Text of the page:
, which is a parabola of the form: $y = ax-bx^{2}$

At the peak of its trajectory, in the vertical direction, $v_{y} = 0$. Using the kinematics equations and solving, we can obtain the **maximum height**:

$$h = y_{\text{max}} = \frac{v_{0}^{2} \sin^{2}{\alpha_{0}}}{2g}$$

We can use the trajectory formula to calculate the **horizontal range**. When the projectile reaches the ground, $y = 0$.

$$\begin{aligned} y &= 0 \\ \left( \tan{\alpha_{0}} \right) x-\left( \frac{g}{2 v_{0}^{2} \cos^{2}{\alpha_{0}}} \right) x^{2} &= 0 \\ \left( \tan{\alpha_{0}} \right) &= \left( \frac{g}{2 v_{0}^{2} \cos^{2}{\alpha_{0}}} \right) x \\ R = x &= \frac{v_{0}^{2} \sin{\left( 2 \alpha_{0} \right)}}{g} \end{aligned}$$

From the above equation, we can see that R is at maximum when $\alpha_{0} = 45^{\circ}$.

### Uniform Circular Motion

Acceleration occurs when there is a change in magnitude and/or direction of velocity.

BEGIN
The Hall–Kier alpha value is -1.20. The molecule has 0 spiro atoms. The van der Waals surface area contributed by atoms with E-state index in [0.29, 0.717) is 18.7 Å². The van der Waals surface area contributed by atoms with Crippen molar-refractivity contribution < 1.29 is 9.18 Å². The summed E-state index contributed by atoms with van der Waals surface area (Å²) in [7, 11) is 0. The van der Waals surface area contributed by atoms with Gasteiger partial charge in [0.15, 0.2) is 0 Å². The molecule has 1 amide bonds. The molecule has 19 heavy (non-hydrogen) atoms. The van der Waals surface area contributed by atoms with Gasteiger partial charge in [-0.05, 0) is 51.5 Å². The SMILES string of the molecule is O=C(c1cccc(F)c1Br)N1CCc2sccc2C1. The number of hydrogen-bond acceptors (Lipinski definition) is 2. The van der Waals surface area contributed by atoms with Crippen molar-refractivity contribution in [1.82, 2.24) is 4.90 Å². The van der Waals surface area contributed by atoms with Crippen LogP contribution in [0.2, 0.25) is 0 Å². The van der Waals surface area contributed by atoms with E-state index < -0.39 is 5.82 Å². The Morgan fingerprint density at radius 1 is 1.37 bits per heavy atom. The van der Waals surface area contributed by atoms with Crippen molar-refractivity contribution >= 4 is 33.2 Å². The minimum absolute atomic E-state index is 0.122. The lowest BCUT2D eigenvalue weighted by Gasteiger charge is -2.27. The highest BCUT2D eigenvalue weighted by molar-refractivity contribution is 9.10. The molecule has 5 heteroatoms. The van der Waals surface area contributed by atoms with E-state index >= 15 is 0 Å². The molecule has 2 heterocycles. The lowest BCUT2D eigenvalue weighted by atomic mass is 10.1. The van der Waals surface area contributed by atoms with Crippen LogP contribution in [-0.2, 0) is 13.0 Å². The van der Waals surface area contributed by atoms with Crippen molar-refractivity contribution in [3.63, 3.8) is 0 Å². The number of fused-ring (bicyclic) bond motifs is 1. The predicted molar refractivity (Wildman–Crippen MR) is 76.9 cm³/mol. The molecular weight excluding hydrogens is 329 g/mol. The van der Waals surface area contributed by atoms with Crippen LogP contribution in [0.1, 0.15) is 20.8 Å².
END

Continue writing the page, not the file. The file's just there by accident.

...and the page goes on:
Uniform circular motion occurs when there is a change of direction of velocity only. (The object moves at constant speed.)

Time for one revolution, T, is given by: (aka **Period**)

$$T = \frac{2 \pi R}{v}$$

**Centripetal acceleration:**

$$\begin{aligned} a_{\text{rad}} &= \frac{v^{2}}{R} \\ &= \frac{4 \pi^{2} R}{T^{2}} \end{aligned}$$

### Non-uniform Circular Motion

If the speed is not constant, there will also be a tangential acceleration, equals to the rate of change of speed:

$$\Big| \vec{a}_{t} \Big| = a_{t} = \frac{d \Big| \vec{v} \Big|}{dt}$$

In general, for any motion, where there is a change in the direction and magnitude of velocity, the acceleration is the vector sum of the tangential and radial accelerations:

$$\vec{a} = \vec{a}_{r} + \vec{a}_{t}$$

The **tangential acceleration** causes the change in the speed of the particle, it is parallel to the instantaneous velocity, and its magnitude is:

$$\Big| \vec{a}_{t} \Big| = a_{t} = \frac{d \Big| \vec{v} \Big|}{dt}$$

The **radial acceleration** arises from the change in direction of the velocity vector. It is perpendicular to instantaneous velocity and has an absolute magnitude given by:

$$\Big| \vec{a}_{r} \Big| = a_{r} = \frac{v^{2}}{r}$$